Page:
Well, there was a nice crowd at The Twig in Alamo Heights Thursday evening at my launch event for the Adelsverein Trilogy - even though all but one copy of Book One had sold, even before we walked in last night! Sort of embarrassing, since I then had to fall back on doing autographed book-plates for people to stick into the front of copies they ordered… And my daughter forgot her camera, as we wanted to have pictorial evidence.

Nice Q & A session from almost a dozen people; a nice elderly couple of ‘freethinkers’ from up Comfort way, who were familiar enough with the history to know what I was talking about and to be interested, two very knowledgeable and dedicated local fans, another couple- the wife of whom is the Queen of the Red Hat chapter I belong to, one of my current semi-employers… and a shaggy young man who had been hanging around on the back porch of Cappyccino’s - the little cafe next door, who followed us in. I think he started off being more interested in my daughter, but he seemed to become quite fascinated by trials of the German settlers in Gillespie County. I kept getting very happy vibes of approval and interest, especially when they asked questions about obscure local historical matters - like, about the massacre of Unionists at the Nueces during the Civil War, and I knew all the detailed ins and outs. One of the dedicated fans said he had read the sample chapters at my website and asked about the first chapter of “The Gathering” - had there really been German-American or German immigrants present among the Texians massacred at the Goliad? And yes, of course there were - half a dozen, according to records. I gave chapter and verse, practically page references. The fan looked enormously pleased - I had the feeling I had sailed easily over a pre-set challenge.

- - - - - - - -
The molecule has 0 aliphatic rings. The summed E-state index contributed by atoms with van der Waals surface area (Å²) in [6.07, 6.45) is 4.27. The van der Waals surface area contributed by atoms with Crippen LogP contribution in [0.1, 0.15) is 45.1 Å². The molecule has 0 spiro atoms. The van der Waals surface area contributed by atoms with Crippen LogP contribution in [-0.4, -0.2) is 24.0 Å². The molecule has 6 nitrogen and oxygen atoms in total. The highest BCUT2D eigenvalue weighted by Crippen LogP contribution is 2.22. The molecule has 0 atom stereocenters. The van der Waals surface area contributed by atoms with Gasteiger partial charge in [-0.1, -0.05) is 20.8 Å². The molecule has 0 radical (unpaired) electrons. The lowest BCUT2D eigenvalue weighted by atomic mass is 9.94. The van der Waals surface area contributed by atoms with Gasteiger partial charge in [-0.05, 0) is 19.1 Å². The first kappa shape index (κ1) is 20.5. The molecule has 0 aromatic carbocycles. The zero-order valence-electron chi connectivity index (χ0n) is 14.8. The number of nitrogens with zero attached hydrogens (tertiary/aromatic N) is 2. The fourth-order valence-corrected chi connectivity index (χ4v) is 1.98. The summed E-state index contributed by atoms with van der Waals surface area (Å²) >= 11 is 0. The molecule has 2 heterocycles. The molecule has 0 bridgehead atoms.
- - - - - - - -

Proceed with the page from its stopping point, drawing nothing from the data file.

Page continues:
I read a bit from Book One, a couple of pages detailing what happens to the steerage passengers on a wooden sailing-ship, during a violent storm in mid-Atlantic. Nothing good, you may be assured - violent sea-sickness, hysteria and bodily fluids sloshing around on the deck are the least of it. Blondie says I read too much and too fast. Still and all, a much better signing than last time.

All three books are too available, here, here and here, from Booklocker.com. Amazon has them all up now, but most discouragingly shows them as being out of stock. Really, sometimes I wonder if they really want to sell my books at all. Apparently, there was a bit about the Trilogy in the Kerrville newspaper yesterday; so had an email query from a local bookstore there. They do mostly used and antique books, but they carry Texiana, and would like to carry the Trilogy. Bit by bit, sportsfans, bit by bit.

I topped off the evening with an interview on Lillian Cauldwell's internet radio station show, even thought I was so tired I practically dropped in my tracks. Something revivifying about being ‘on air’ so to speak. In the theatrical world they call this “Doctor Footlights” - the adrenalin kicks in and you feel better almost at once. (For the interview, enter the site, go to archives, then the list of hosts, pick host Lillian Cauldwell - my interview is there already - Dec. 11)

Saturday, December 6, 2008

December Update

Member Dianne Salerni has posted her monthly spotlight on her blog; this month, the theme is "Children and Teens". (Take note, last-minute Christmas shoppers!)

Nan Hawthorne intervies Sandra Worth, author of "The Kings' Daughter" at Medieval-novels.com, here.

New member Eileen Key sent us this link to a wonderful article, articulating the reasons that we are driven to write.

And just for fun, Al Past forwarded this picture of a very special Corn Maze...